Prayer is a gesture of solidarity by those who can do little more than such a gesture. It’s an expression of mercy. But mercy is more than compassion. It’s also a desire to end the suffering of the other, if that is within the person’s power. Ah, there’s the rub. “Thoughts and prayers” are good and holy, if that’s all the person can offer to the victim of a man-made tragedy, like a school shooting. But they are perhaps not quite so good and holy if they are an empty offering by those in a position to address the situation, both for the victim of this tragedy, and to prevent future similar tragedies with future victims. Political and social leaders of faith are certainly entitled to extend gestures of thoughts and prayers. But they are not entitled to hide behind that gesture when they do have the power, and therefore the duty, to do more.

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“Thoughts and prayers” have been offered to the victims of tragedies for many, many years. And again, rightly so. But as it became clear that these were code words by politicians for “but although we’re responsible for fixing this problem, we’re going to use these words to avoid fixing this problem,” then the phrase “thoughts and prayers” took on a very negative connotation. As cynicism, distrust, and frustration with politicians has grown, and especially as the political divide in our culture has widened, “thoughts and prayers” has come to embody the willful ineffectiveness of government to pass legislation our country needs (besides immigration reform, healthcare reform….). Of course, rushing to pass policy riding on the wave of national outrage is not likely to be the right path, either, even though it satisfies the sentiment that at least something was done, even if it was the wrong thing.

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Thoughts and prayers are not a substitute for doing one’s duty in pursuing the right and true solution to the gun-violence problem we have, particularly as it manifests in school shootings. Yes, politicians of faith should offer their thoughts and prayers, but the point is that (if they mean it, and want to avoid an accusation of religious hypocrisy) they cannot stop there. Again, this post isn’t about what politicians should do. It’s about why politicians offering their “thoughts and prayers” elicits such bitter response.

However, for you and me, we offer our thoughts and prayers. We’re not politicians, we’re not local Floridians. Sure, we might send a card or online message. But while we send our thoughts and prayers to the victims of yesterday’s school shooting, and the victims of all the past mass shootings, it would perhaps be more noble to actually offer prayers rather than just a vague promise to do so.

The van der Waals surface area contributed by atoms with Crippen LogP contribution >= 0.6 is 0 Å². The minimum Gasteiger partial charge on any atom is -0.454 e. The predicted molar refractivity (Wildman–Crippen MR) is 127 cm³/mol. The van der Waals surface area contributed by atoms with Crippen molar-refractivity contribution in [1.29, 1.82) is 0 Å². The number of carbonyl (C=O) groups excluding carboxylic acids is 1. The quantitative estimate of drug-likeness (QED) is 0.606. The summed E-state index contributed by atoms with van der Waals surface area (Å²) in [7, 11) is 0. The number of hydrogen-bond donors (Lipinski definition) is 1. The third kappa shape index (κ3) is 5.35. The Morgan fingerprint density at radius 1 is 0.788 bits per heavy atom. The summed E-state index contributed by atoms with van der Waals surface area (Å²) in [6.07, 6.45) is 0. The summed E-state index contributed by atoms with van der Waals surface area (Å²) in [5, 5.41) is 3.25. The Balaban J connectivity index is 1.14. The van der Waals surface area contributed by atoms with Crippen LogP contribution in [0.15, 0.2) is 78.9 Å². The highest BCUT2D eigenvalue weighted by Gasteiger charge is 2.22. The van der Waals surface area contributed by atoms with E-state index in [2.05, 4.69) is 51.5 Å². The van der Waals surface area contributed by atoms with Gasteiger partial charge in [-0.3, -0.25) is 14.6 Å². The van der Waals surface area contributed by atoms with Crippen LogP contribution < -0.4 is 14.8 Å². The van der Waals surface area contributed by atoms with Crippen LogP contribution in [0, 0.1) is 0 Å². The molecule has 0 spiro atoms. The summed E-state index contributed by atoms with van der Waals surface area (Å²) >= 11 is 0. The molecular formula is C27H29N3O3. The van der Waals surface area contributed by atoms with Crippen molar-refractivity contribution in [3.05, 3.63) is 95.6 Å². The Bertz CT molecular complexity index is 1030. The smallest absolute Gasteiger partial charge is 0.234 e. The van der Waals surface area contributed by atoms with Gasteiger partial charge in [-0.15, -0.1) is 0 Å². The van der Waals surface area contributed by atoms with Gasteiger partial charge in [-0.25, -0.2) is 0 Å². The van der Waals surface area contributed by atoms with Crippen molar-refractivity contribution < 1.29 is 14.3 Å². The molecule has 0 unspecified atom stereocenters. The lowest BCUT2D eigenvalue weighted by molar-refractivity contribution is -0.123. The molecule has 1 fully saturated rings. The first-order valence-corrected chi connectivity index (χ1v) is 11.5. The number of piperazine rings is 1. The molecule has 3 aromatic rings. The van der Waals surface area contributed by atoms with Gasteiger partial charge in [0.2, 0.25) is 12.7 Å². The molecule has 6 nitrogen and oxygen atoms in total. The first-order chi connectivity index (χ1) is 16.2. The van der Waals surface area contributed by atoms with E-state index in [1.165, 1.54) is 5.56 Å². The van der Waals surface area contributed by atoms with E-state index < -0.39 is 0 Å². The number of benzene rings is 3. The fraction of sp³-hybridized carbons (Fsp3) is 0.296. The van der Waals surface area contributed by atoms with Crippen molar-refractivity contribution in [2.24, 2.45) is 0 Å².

“May God heal the broken-hearted and comfort the sorrowing as we once again face as a nation another act of senseless violence and horrifying evil.” – Archbishop Thomas Wenski of Miami

Eternal rest grant unto them, O Lord. And let the perpetual light shine upon them.

And perhaps it would be more noble to actually think of what we might do. Certainly many parents hugged their children tighter last night. Hopefully they also told them to play with the lonely kid at school, and to be kind to the classmate that everyone picks on. Hopefully teachers and classmates and even other parents know what kids are having difficulties at home, and venture to offer support and love, and reminding them of their dignity and gifts. And hopefully school staff are also vigilant of students displaying signs of emotional and psychological illness, signs of destructive, violent, and angry impulses, and aggressively seeking for them the help and attention that they need. Perhaps they can be rescued in all the ways in which past shooters have been failed in getting them the care and concern that their dignity deserved, before the unthinkable happened.

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Perhaps also this will be the catalyst to begin concrete initiatives to do what can be done, not just to get the mentally ill the help they need, but to prevent them from having the opportunity to repeat what happened yesterday in Florida. What can we do before the next potential school shooting? We don’t need more children victims, or mourning and grieving parents. My thoughts and prayers are with them. May the Lord Jesus, who wept at the death of his friend Lazarus, and the Mother of Jesus, who stood at the foot of the cross of her son, bring consolation to the parents, families, and friends of those who died, and ease the suffering as they prepare to lay their children to rest. May God guide us in truth, wisdom, and grace to prevent future tragedies like this one.